The problem of software licenses is fairly well understood and there are many established alternatives to choose from based on your needs. This is not the case for licenses governing assets such as images and logos and especially trademarks. Many organisations, such as Gnome and the Linux Foundation have their own trademark policy pages, but they seem to be tailored to those specific organizations. There does not seem to be a kind of a "General project trademark and logo license", for lack of a better term, that people could apply to their projects.
An example case: Meson's logo
The Meson build system's name is a registered trademark. In addition it has a logo which is not. The things we would want to do with it include:
- Allow people to use to logo when referring to the project in an editorial fashion (this may already be a legal right regardless, in some jurisdictions at least, but IANAL and all that)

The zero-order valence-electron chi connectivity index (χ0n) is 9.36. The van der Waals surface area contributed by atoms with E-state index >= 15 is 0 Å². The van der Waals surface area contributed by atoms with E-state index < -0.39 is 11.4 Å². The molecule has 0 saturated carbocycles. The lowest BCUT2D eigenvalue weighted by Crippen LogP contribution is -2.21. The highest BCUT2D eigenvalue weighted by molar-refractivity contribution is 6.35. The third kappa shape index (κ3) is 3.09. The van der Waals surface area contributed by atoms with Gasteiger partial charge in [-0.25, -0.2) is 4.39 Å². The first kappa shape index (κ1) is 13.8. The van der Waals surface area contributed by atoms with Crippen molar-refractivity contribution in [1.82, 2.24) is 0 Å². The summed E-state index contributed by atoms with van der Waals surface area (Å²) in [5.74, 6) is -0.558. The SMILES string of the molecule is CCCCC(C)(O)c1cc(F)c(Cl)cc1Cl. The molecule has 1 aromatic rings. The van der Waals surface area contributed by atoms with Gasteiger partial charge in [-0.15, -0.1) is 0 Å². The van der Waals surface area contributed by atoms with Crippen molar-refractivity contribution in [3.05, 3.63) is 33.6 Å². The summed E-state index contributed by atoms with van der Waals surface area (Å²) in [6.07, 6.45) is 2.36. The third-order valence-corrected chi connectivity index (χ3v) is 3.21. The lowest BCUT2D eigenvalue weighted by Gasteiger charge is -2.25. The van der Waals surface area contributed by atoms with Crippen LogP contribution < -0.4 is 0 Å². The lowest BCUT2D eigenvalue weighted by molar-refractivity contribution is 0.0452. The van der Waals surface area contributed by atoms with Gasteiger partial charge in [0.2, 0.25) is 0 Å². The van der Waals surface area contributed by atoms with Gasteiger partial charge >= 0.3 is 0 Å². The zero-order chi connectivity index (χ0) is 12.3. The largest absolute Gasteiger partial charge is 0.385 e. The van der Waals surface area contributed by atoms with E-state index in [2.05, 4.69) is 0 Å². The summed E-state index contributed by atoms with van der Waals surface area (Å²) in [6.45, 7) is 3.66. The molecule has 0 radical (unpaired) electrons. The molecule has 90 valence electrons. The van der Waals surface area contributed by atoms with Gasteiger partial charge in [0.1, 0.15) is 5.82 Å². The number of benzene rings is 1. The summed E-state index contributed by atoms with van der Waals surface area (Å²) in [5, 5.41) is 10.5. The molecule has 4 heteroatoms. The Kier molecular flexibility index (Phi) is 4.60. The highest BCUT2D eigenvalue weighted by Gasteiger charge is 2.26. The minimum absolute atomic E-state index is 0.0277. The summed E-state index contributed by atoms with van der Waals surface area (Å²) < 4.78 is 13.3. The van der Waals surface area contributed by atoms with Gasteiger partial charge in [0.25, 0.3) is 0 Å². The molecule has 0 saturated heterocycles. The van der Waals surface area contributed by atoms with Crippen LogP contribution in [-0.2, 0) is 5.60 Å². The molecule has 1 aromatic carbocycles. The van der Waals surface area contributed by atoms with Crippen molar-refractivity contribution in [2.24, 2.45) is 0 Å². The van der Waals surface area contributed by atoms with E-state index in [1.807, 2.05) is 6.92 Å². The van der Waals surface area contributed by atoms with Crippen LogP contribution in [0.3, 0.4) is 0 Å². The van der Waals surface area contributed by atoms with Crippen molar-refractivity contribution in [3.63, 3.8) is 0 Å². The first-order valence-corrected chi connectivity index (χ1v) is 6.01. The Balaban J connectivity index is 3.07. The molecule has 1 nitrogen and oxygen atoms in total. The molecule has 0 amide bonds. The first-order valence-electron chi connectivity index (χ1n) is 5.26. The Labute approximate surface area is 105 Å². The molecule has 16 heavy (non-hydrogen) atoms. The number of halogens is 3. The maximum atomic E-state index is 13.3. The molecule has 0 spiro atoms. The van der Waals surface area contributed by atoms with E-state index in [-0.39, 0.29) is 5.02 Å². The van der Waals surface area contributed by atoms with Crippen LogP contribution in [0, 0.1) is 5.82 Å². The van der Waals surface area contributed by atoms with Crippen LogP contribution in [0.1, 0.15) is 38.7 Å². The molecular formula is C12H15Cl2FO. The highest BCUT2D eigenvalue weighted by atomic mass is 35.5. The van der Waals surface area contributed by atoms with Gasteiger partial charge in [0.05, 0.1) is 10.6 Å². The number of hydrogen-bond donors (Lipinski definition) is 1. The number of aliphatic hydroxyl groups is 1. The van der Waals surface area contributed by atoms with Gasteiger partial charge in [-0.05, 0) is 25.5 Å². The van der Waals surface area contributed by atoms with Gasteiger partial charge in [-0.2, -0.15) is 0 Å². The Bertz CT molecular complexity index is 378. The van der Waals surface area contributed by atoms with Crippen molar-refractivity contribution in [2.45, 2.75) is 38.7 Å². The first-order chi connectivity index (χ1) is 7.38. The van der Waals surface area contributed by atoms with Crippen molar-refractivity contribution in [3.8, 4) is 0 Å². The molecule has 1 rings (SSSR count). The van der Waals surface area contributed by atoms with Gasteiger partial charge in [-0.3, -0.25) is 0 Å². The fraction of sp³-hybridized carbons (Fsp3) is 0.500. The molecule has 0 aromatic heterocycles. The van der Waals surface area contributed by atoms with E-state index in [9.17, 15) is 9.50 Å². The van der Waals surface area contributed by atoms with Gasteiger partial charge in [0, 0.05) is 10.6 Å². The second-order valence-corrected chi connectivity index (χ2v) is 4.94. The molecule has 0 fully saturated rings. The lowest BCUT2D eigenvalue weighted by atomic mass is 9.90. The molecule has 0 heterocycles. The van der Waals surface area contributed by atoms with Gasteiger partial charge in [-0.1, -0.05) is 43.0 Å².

- Allow people to use the logo in other applications that integrate with Meson, in particular IDEs should be able to use it in their GUIs
- People should be allowed to change the image format to suit their needs, logos are typically provided as SVGs, but for icon use one might want to use PNG instead
- People should not be allowed to use the logos and trademarks in a way that would imply they are endorsing any particular product or service
- People should not be allowed to create and sell third party merchandising (shirts etc) using the logo
- Achieve all this while maintaining compliance with DFSG, various corporate legal requirements, established best practices for trademark protection and all that.
Due to this the current approach we have is that logo usage requires individual permission from me personally. This is an awful solution, but since I am just a random dude on the Internet with a lawyer budget of exactly zero, it's about the only thing I can do. What would be great is if the entities who do have the necessary resources and expertise would create such a license and would then publish it freely so FOSS projects could just use it just as easily as picking a license for their code.